16:00 - 17:00
1.702 - Department of Psychology
Lectures, talks and seminars
Psychology, Department of
Responding to substantial inappropriate prescribing of antibiotics, interventions have aimed to reduce patients’ expectations and requests for antibiotics by focussing on the provision of didactic information. Such interventions assume that patients lack information about diseases and antibiotics, but these are hard to evaluate in complex interventions.
In two pre-registered studies, we first identify the dimensions of individuals’ beliefs about diseases and antibiotics that are associated with, and predict, expectations to receive and/or request antibiotics from a GP. Second, we examine the causal link between the provision of information about diseases and antibiotics from a GP and individuals’ expectations and requests for antibiotics. We find evidence that the provision of information regarding the efficacy and side effects of antibiotics decreases, but does not diminish clinically inappropriate expectations and requests.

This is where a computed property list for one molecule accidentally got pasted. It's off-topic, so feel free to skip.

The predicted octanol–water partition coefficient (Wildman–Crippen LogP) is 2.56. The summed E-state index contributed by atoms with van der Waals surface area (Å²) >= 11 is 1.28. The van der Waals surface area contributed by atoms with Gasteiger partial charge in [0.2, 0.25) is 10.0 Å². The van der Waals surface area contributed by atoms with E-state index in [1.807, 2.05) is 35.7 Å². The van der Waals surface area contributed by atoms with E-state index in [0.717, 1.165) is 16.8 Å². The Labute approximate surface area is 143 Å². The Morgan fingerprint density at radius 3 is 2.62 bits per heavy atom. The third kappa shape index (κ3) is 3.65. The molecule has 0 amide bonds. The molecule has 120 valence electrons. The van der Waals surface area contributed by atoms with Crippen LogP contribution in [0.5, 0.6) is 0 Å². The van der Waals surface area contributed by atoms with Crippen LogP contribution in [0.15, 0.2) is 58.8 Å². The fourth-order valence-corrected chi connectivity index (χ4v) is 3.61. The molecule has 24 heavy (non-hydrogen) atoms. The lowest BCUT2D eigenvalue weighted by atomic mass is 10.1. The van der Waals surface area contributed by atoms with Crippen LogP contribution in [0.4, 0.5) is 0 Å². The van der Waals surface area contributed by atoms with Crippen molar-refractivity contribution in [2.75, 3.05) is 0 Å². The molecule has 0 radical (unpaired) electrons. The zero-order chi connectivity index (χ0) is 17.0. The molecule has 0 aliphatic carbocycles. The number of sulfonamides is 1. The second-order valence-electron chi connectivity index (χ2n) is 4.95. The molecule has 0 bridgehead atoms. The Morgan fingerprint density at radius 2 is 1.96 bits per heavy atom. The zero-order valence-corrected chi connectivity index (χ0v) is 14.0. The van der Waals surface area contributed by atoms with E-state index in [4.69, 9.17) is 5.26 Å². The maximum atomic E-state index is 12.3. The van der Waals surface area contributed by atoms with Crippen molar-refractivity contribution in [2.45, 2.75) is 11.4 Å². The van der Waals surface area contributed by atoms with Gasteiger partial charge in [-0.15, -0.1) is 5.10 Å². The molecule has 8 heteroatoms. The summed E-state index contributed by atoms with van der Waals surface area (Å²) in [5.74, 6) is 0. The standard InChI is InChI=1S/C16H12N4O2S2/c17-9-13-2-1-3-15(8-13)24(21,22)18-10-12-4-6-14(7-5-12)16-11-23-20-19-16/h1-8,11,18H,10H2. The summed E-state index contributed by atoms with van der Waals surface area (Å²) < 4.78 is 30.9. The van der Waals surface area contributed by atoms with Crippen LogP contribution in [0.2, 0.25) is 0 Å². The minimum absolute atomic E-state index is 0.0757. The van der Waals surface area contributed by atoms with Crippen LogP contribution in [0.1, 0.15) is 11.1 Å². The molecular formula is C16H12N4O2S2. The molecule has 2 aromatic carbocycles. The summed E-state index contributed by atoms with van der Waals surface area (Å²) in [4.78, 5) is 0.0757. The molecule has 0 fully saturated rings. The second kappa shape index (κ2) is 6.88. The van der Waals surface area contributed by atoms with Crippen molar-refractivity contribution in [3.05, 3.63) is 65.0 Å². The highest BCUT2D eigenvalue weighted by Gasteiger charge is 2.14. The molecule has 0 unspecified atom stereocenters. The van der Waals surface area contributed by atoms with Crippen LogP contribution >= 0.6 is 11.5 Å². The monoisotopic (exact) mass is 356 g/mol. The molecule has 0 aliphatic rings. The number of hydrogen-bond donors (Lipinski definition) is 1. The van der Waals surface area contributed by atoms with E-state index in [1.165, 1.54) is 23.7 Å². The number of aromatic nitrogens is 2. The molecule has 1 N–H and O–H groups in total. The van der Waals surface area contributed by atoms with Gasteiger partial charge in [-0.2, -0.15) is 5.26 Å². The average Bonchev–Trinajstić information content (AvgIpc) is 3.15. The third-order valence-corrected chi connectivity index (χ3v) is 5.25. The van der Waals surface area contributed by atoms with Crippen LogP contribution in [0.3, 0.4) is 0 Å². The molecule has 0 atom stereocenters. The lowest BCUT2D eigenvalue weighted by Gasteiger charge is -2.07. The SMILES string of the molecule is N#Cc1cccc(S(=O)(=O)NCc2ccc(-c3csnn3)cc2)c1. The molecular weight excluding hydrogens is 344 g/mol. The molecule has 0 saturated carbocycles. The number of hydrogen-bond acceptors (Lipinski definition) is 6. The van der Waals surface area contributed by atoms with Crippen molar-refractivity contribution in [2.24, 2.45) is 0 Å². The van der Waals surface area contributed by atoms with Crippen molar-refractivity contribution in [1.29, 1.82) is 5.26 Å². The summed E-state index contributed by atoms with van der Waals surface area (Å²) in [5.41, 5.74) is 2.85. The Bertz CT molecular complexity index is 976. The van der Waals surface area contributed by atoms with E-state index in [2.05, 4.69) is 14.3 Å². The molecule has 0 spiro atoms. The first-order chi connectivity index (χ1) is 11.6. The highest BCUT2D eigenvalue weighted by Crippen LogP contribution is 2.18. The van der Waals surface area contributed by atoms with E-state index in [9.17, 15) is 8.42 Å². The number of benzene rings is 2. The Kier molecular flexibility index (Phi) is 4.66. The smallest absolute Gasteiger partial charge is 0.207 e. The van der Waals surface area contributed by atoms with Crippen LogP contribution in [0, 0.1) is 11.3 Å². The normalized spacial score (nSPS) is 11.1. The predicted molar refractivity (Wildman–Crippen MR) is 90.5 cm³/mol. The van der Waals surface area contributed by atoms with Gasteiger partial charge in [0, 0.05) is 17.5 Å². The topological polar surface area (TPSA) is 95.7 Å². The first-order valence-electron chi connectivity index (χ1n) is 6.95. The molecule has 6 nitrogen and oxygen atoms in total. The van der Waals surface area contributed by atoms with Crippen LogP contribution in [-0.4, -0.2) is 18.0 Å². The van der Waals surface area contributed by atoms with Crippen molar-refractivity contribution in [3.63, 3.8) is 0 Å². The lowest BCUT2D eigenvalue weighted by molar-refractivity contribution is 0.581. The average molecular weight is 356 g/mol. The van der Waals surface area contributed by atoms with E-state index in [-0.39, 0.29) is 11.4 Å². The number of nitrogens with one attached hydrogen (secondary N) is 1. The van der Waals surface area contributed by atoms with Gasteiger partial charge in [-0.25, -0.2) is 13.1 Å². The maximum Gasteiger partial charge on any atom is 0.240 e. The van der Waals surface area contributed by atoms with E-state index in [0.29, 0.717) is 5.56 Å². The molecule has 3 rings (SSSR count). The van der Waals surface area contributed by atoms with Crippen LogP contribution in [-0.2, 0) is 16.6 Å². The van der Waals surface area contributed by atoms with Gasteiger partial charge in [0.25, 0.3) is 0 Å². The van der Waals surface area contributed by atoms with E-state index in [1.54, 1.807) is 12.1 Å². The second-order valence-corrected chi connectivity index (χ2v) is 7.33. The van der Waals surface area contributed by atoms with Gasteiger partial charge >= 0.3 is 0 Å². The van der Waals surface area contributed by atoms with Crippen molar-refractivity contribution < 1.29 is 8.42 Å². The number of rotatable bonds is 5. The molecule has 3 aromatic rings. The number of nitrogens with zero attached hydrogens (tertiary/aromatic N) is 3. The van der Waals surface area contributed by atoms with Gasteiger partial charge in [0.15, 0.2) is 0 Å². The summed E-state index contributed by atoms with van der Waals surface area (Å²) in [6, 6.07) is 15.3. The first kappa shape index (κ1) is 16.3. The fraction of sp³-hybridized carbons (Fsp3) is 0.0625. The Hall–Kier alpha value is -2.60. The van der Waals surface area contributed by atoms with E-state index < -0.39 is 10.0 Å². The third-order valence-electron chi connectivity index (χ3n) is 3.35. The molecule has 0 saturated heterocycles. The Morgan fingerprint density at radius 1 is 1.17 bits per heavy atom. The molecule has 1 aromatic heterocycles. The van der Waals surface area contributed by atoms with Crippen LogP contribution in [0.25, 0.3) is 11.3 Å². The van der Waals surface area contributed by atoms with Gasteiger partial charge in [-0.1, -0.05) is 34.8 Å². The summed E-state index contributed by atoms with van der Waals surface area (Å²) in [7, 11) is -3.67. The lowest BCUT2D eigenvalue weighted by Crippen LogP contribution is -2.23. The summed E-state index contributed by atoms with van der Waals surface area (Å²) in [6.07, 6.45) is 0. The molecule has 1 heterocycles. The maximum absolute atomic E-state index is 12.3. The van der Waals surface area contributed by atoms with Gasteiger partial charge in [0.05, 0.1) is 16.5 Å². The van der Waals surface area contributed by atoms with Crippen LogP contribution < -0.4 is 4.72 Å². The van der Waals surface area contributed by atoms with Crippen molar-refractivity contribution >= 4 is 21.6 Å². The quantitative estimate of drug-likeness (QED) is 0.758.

The effect is small and partly depends on individuals’ prior beliefs. We observe no effect of information relating to the nature of the illness on expectations and requests. We suggest that interventions attempting to reduce expectations and requests should explore additional factors that will lead to a synergic effect.